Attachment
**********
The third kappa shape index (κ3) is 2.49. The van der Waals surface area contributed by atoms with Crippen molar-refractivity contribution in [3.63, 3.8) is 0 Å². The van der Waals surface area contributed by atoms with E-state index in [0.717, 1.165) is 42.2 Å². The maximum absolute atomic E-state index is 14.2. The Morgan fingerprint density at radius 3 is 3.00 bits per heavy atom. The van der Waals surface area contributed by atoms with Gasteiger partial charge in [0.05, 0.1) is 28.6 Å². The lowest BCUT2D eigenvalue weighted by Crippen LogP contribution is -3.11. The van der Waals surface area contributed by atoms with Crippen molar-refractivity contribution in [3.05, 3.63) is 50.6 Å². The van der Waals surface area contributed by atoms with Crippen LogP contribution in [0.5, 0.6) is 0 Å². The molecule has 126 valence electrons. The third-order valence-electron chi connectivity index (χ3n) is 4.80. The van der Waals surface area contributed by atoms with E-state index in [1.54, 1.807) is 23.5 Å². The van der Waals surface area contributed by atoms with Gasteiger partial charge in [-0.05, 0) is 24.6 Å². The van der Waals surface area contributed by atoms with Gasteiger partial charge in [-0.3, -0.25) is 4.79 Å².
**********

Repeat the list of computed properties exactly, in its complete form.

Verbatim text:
The third kappa shape index (κ3) is 2.49. The van der Waals surface area contributed by atoms with Crippen molar-refractivity contribution in [3.63, 3.8) is 0 Å². The van der Waals surface area contributed by atoms with E-state index in [0.717, 1.165) is 42.2 Å². The maximum absolute atomic E-state index is 14.2. The Morgan fingerprint density at radius 3 is 3.00 bits per heavy atom. The van der Waals surface area contributed by atoms with Gasteiger partial charge in [0.05, 0.1) is 28.6 Å². The lowest BCUT2D eigenvalue weighted by Crippen LogP contribution is -3.11. The van der Waals surface area contributed by atoms with Crippen molar-refractivity contribution in [3.05, 3.63) is 50.6 Å². The van der Waals surface area contributed by atoms with Crippen LogP contribution in [0.5, 0.6) is 0 Å². The molecule has 126 valence electrons. The third-order valence-electron chi connectivity index (χ3n) is 4.80. The van der Waals surface area contributed by atoms with E-state index in [1.54, 1.807) is 23.5 Å². The van der Waals surface area contributed by atoms with Gasteiger partial charge in [-0.05, 0) is 24.6 Å². The van der Waals surface area contributed by atoms with Gasteiger partial charge in [-0.3, -0.25) is 4.79 Å².